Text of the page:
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  1. Thank you for your in-depth reply. I think I am understanding the relativistic relationships between A and C in that they are both effectively moving away from each other and it doesn’t matter that C is moving from A to B, as far as C is concerned, A is effectively moving away from C just as C is moving away from A therefore the effect is the same to both A and C observers. The same relativistic relationship thus exists between B and C except they are moving towards each other. If all three clocks were synchronised before C departed from A, would they all still be synchronised when C arrives at B? I think I can safely assume that A and B would have remained synchronised. In the situation that B is observing C coming towards B, both C and B observe each other’s respective clocks ticking slower than their own respective clocks. However, if there is a discrepancy in the synchronisation between C and B when C arrives at B, how does this discrepancy occur when the moving clocks appear to tick slower to each observer than each of the observer’s respective clocks? To exaggerate the question, imagine that all clocks are synched before C departs from A, and imagine that from B’s perspective, it takes C 1 minute move from A to B, and C happens to move at 50% of the speed of light for the whole trip. Would that mean that when C arrives at B that clock B would be 30 seconds ahead of clock C? And if so, how is it that clock B ticked 30 seconds more than clock C when observer C had been observing clock B to be ticking slower than his own clock at C?
  2. Id like to clarify some of the detail in thought experiment I stated. The intended meaning of ‘perceived’ is ‘as it is seen by the observer’ I have also deliberately omitted the acceleration phase of the train and skipped straight to the constant velocity phase to ignore the effects caused by acceleration at this stage of my understanding. I am also here to learn, please help me understand the following concepts. With reference to the thought experiment: While the train maintains it’s constant velocity towards B and away from A, does observer C experience a slower passage of time compared to both observers at A and B? If time is passing slower for observer C, in that clock C is ticking slower than both Clocks A and B, why doesn’t observer C see clocks A and B ticking faster than clock C?
  3. Does observer C on the train encounter more photons from clock tower B than it does from clock tower A as its heading towards B and away from A?
  4. Thank you for your answer. You state that both observers A and C see each other’s respective clocks ticking slower. Is that because they are effectively moving away from each other? Does the apparent slower ticking occur because the photons take longer to reach each observer, and if so, does that mean each observer is seeing fewer photons because they are arriving less frequently due to the Doppler effect, and does that mean that red shifted light is inherently dimmer than the original source?
  5. Thank you for the link. I have not yet been able to establish an answer to my query from the other discussions. Perhaps if i restate the thought experiment and ask questions about that might make it clearer to my understanding. The thought experiment is as follows: Let’s assume there are two clock towers facing each other along a straight track. All conditions effecting the two clock towers are negligible. Let’s also assume there is a train positioned at one end of the track and lets assume there is an observer at each clock tower and on the train, and the observer on the train also has a clock. Lets also assume that all observers can see all clocks all the of the time. The train will travel from one clock tower to the other, however, before the train leaves, the train is stationary at one end of the track right next to one of the clock towers. Let’s call the point of origin clock tower A and observer A, the destination clock tower B and observer B and the clock on the train clock C and observer C. To be clear, each observer remains in with their respective clocks and while the train is stationary at clock tower A all clock appear to tick at the same rate to all observers. Let’s assume the train has left clock tower A (point of origin) travelling towards clock tower B (point of destination) and has reached a constant velocity towards clock tower B, the following questions are with reference to this situation. How does observer A (at point of origin) perceive the ticking rate of clock C (on the train) How does observer B (at point of destination) perceive the ticking rate of clock C (on the train) How does observer C (on the train) perceive the ticking rate of clock A (at origin), B (at destination) and C (on the train) just wondering if the observer on the train perceives any difference to the ticking rate of the clock on the train? Edited for spelling and grammar.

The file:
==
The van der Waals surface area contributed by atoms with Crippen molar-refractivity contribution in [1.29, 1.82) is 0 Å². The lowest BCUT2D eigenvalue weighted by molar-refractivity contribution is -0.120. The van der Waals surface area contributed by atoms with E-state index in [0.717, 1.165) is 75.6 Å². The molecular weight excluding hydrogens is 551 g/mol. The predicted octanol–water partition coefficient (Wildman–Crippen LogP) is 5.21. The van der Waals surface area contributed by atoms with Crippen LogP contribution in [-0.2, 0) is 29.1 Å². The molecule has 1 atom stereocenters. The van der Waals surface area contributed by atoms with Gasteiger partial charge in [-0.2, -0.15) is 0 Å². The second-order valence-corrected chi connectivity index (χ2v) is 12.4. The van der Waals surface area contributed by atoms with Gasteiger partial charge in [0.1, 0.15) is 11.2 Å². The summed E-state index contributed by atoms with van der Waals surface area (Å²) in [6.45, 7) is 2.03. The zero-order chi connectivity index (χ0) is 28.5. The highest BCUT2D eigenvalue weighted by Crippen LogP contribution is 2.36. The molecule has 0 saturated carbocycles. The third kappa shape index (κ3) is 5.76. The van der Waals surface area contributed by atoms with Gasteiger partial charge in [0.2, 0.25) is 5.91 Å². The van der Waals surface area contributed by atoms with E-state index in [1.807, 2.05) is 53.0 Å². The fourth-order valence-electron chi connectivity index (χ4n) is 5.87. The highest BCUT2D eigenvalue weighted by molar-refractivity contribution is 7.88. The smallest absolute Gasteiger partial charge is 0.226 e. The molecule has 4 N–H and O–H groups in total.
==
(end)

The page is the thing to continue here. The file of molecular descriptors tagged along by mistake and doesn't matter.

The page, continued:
6. Continuing with the thought experiment, if Einstein were to turn around to observe the clock on the tower that the train was heading towards, would the approaching clock on the tower appear to tick slower or faster?
  7. If I understand Einstein’s clock tower thought experiment correctly, Einstein saw himself on a train traveling away from a clock that was situated on a clock tower. From Einstein’s perspective, the hands of the receding clock would have appeared to be moving slower, hence, giving the illusion that the clock’s time had slowed down. Is this correct? If my understanding of the thought experiment is correct, does that also mean that the clock should have red shifted towards the red spectrum as well? I apologise if I’ve posted this in the incorrect section. My question is a theoretical physics question.